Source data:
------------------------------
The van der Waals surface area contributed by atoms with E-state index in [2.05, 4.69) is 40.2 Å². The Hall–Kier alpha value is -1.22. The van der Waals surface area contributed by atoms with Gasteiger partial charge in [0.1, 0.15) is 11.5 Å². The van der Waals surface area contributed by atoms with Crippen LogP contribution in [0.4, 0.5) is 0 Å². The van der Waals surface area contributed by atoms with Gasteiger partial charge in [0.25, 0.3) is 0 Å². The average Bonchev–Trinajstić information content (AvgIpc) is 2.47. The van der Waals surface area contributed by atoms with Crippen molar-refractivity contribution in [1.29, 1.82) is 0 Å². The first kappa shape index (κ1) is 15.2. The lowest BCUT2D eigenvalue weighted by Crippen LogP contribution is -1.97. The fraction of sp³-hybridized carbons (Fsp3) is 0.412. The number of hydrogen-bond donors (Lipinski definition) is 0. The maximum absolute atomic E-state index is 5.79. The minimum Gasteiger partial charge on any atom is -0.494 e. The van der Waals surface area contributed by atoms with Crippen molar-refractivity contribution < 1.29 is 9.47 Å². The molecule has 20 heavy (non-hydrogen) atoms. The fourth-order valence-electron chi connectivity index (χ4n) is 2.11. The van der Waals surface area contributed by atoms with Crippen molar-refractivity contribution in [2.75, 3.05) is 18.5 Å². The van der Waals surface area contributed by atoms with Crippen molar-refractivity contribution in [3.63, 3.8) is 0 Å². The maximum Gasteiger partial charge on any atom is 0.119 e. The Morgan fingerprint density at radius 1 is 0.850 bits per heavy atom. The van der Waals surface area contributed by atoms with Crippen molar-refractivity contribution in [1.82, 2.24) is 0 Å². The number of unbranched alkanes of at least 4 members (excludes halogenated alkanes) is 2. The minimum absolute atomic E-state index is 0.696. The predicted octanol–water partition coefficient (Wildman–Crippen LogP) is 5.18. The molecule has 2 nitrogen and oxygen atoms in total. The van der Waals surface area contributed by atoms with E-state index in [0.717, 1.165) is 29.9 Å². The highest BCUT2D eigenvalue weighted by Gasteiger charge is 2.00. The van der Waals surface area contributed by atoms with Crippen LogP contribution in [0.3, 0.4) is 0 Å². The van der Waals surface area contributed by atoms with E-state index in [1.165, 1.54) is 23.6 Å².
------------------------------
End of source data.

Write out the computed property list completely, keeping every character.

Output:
The van der Waals surface area contributed by atoms with E-state index in [2.05, 4.69) is 40.2 Å². The Hall–Kier alpha value is -1.22. The van der Waals surface area contributed by atoms with Gasteiger partial charge in [0.1, 0.15) is 11.5 Å². The van der Waals surface area contributed by atoms with Crippen LogP contribution in [0.4, 0.5) is 0 Å². The van der Waals surface area contributed by atoms with Gasteiger partial charge in [0.25, 0.3) is 0 Å². The average Bonchev–Trinajstić information content (AvgIpc) is 2.47. The van der Waals surface area contributed by atoms with Crippen molar-refractivity contribution in [1.29, 1.82) is 0 Å². The first kappa shape index (κ1) is 15.2. The lowest BCUT2D eigenvalue weighted by Crippen LogP contribution is -1.97. The fraction of sp³-hybridized carbons (Fsp3) is 0.412. The number of hydrogen-bond donors (Lipinski definition) is 0. The maximum absolute atomic E-state index is 5.79. The minimum Gasteiger partial charge on any atom is -0.494 e. The van der Waals surface area contributed by atoms with Crippen molar-refractivity contribution < 1.29 is 9.47 Å². The molecule has 20 heavy (non-hydrogen) atoms. The fourth-order valence-electron chi connectivity index (χ4n) is 2.11. The van der Waals surface area contributed by atoms with Crippen molar-refractivity contribution in [2.75, 3.05) is 18.5 Å². The van der Waals surface area contributed by atoms with Crippen molar-refractivity contribution in [3.63, 3.8) is 0 Å². The maximum Gasteiger partial charge on any atom is 0.119 e. The Morgan fingerprint density at radius 1 is 0.850 bits per heavy atom. The van der Waals surface area contributed by atoms with Crippen molar-refractivity contribution in [1.82, 2.24) is 0 Å². The number of unbranched alkanes of at least 4 members (excludes halogenated alkanes) is 2. The minimum absolute atomic E-state index is 0.696. The predicted octanol–water partition coefficient (Wildman–Crippen LogP) is 5.18. The molecule has 2 nitrogen and oxygen atoms in total. The van der Waals surface area contributed by atoms with E-state index in [0.717, 1.165) is 29.9 Å². The highest BCUT2D eigenvalue weighted by Gasteiger charge is 2.00. The van der Waals surface area contributed by atoms with Crippen LogP contribution in [0.3, 0.4) is 0 Å². The van der Waals surface area contributed by atoms with E-state index in [1.165, 1.54) is 23.6 Å².